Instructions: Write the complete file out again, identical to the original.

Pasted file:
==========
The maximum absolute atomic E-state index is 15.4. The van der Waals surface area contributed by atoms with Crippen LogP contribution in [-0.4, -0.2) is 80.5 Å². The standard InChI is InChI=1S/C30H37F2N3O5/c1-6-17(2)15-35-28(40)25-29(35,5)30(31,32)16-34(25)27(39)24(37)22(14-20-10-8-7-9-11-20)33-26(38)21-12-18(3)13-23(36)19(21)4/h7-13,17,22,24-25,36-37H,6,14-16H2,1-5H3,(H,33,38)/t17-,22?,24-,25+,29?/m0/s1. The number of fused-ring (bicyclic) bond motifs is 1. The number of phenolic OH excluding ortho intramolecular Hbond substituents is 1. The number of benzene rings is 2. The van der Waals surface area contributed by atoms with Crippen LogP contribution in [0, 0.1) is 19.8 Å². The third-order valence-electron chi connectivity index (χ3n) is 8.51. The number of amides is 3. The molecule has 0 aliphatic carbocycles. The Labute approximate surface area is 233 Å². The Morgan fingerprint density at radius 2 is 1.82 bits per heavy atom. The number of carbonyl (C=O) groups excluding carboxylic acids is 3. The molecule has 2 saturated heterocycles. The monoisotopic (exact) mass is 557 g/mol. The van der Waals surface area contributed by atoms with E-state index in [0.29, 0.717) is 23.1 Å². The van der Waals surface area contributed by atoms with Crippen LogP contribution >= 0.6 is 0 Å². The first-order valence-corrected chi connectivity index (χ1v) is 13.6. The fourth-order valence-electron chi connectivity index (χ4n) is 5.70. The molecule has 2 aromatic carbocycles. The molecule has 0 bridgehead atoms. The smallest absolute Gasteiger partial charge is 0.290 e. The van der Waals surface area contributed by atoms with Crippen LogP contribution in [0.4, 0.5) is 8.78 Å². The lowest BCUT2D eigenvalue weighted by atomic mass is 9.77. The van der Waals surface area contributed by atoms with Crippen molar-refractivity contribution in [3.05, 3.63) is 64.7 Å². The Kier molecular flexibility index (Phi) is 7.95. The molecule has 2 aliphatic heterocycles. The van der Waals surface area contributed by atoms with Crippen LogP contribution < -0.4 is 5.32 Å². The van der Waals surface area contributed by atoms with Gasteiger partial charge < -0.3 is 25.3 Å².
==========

The maximum absolute atomic E-state index is 15.4. The van der Waals surface area contributed by atoms with Crippen LogP contribution in [-0.4, -0.2) is 80.5 Å². The standard InChI is InChI=1S/C30H37F2N3O5/c1-6-17(2)15-35-28(40)25-29(35,5)30(31,32)16-34(25)27(39)24(37)22(14-20-10-8-7-9-11-20)33-26(38)21-12-18(3)13-23(36)19(21)4/h7-13,17,22,24-25,36-37H,6,14-16H2,1-5H3,(H,33,38)/t17-,22?,24-,25+,29?/m0/s1. The number of fused-ring (bicyclic) bond motifs is 1. The number of phenolic OH excluding ortho intramolecular Hbond substituents is 1. The number of benzene rings is 2. The van der Waals surface area contributed by atoms with Crippen LogP contribution in [0, 0.1) is 19.8 Å². The third-order valence-electron chi connectivity index (χ3n) is 8.51. The number of amides is 3. The molecule has 0 aliphatic carbocycles. The Labute approximate surface area is 233 Å². The Morgan fingerprint density at radius 2 is 1.82 bits per heavy atom. The number of carbonyl (C=O) groups excluding carboxylic acids is 3. The molecule has 2 saturated heterocycles. The monoisotopic (exact) mass is 557 g/mol. The van der Waals surface area contributed by atoms with E-state index in [0.29, 0.717) is 23.1 Å². The van der Waals surface area contributed by atoms with Crippen LogP contribution >= 0.6 is 0 Å². The first-order valence-corrected chi connectivity index (χ1v) is 13.6. The fourth-order valence-electron chi connectivity index (χ4n) is 5.70. The molecule has 2 aromatic carbocycles. The molecule has 0 bridgehead atoms. The smallest absolute Gasteiger partial charge is 0.290 e. The van der Waals surface area contributed by atoms with Crippen LogP contribution in [0.4, 0.5) is 8.78 Å². The lowest BCUT2D eigenvalue weighted by atomic mass is 9.77. The van der Waals surface area contributed by atoms with Crippen molar-refractivity contribution in [3.05, 3.63) is 64.7 Å². The Kier molecular flexibility index (Phi) is 7.95. The molecule has 2 aliphatic heterocycles. The van der Waals surface area contributed by atoms with Crippen LogP contribution < -0.4 is 5.32 Å². The van der Waals surface area contributed by atoms with Gasteiger partial charge < -0.3 is 25.3 Å².